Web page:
Marcel Demarteau is director of the Physics Division at the Department of Energy’s Oak Ridge National Laboratory. For topics from nuclear structure to astrophysics, he shapes ORNL’s physics research agenda.
Neutron scattering at ORNL has shown that cholesterol stiffens simple lipid membranes, a finding that may help us better understand the functioning of human cells.
About 60 years ago, scientists discovered that a certain rare earth metal-hydrogen mixture, yttrium, could be the ideal moderator to go inside small, gas-cooled nuclear reactors.
It’s a new type of nuclear reactor core. And the materials that will make it up are novel — products of Oak Ridge National Laboratory’s advanced materials and manufacturing technologies.
Pick your poison. It can be deadly for good reasons such as protecting crops from harmful insects or fighting parasite infection as medicine — or for evil as a weapon for bioterrorism. Or, in extremely diluted amounts, it can be used to enhance beauty.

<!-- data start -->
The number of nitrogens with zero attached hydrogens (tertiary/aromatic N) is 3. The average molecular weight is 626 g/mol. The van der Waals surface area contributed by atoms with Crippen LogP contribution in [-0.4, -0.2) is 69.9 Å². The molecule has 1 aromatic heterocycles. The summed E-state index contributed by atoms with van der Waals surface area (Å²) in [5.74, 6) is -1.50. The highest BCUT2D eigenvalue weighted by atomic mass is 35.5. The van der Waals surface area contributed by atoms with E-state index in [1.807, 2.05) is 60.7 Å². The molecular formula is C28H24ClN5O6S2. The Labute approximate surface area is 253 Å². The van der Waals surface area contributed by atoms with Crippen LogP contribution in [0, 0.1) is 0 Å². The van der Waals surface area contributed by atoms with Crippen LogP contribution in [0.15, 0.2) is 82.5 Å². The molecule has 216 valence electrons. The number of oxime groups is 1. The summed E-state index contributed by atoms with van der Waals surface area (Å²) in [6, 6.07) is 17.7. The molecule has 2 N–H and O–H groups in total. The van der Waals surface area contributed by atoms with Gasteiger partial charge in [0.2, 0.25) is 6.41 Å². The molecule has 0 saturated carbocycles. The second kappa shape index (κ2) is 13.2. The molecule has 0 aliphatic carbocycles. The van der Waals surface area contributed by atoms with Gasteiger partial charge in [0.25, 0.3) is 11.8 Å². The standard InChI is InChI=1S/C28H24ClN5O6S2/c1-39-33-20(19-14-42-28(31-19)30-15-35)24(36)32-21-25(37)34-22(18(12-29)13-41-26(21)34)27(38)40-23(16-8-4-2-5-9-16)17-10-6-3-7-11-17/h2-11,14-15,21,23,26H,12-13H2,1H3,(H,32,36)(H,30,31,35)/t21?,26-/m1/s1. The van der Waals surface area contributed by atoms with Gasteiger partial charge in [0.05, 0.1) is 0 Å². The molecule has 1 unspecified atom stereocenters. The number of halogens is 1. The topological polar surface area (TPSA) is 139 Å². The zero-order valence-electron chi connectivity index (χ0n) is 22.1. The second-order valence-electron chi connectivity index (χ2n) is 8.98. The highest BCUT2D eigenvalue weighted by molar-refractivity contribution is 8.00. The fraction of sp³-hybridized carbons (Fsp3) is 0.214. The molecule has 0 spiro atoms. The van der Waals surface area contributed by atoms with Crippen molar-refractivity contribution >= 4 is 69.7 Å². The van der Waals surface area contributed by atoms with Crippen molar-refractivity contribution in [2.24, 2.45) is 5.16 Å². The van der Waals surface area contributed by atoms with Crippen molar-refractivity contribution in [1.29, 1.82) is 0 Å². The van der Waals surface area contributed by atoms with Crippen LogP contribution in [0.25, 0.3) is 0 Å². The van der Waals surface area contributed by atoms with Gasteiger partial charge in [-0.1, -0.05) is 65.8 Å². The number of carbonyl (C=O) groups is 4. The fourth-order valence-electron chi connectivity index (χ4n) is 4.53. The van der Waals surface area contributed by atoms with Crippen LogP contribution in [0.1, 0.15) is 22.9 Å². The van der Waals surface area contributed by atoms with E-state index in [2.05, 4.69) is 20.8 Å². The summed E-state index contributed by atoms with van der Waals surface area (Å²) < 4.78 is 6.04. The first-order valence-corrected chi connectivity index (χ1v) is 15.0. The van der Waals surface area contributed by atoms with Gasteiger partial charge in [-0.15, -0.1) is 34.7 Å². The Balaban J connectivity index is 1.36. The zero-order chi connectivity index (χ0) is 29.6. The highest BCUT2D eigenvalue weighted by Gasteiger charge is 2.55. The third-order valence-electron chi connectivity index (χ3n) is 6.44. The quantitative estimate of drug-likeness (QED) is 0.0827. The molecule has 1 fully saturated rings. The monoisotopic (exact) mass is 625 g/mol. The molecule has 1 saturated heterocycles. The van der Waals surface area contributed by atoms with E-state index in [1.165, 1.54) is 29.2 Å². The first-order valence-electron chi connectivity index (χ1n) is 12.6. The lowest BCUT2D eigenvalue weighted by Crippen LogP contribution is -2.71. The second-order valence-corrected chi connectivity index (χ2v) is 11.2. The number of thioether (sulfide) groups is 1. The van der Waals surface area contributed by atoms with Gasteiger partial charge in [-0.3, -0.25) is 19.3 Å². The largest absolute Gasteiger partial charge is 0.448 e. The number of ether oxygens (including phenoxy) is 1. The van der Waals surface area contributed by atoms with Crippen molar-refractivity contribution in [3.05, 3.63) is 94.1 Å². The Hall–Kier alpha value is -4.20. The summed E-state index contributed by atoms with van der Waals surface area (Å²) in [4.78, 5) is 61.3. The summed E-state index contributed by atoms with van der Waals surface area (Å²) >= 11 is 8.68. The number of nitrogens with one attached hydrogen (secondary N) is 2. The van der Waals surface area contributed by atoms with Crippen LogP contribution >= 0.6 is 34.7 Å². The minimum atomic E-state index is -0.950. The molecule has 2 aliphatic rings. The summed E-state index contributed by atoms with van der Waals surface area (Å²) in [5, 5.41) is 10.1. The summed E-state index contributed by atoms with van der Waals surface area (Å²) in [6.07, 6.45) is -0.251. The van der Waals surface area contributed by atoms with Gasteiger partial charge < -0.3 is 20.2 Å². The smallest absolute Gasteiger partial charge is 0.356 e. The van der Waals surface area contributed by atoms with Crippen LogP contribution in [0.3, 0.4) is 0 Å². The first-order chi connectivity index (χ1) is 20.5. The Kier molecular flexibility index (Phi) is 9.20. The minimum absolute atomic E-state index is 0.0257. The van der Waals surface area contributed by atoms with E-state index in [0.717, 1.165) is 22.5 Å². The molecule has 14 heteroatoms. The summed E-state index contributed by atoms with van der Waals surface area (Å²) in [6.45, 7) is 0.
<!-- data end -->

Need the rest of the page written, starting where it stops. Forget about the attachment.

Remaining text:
From materials science and earth system modeling to quantum information science and cybersecurity, experts in many fields run simulations and conduct experiments to collect the abundance of data necessary for scientific progress.
In the search to create materials that can withstand extreme radiation, Yanwen Zhang, a researcher at the Department of Energy’s Oak Ridge National Laboratory, says that materials scientists must think outside the box.
COVID-19 has upended nearly every aspect of our daily lives and forced us all to rethink how we can continue our work in a more physically isolated world.
Scientists at the Department of Energy Manufacturing Demonstration Facility at ORNL have their eyes on the prize: the Transformational Challenge Reactor, or TCR, a microreactor built using 3D printing and other new approaches that will be up and running by 2023.
Research by an international team led by Duke University and the Department of Energy’s Oak Ridge National Laboratory scientists could speed the way to safer rechargeable batteries for consumer electronics such as laptops and cellphones.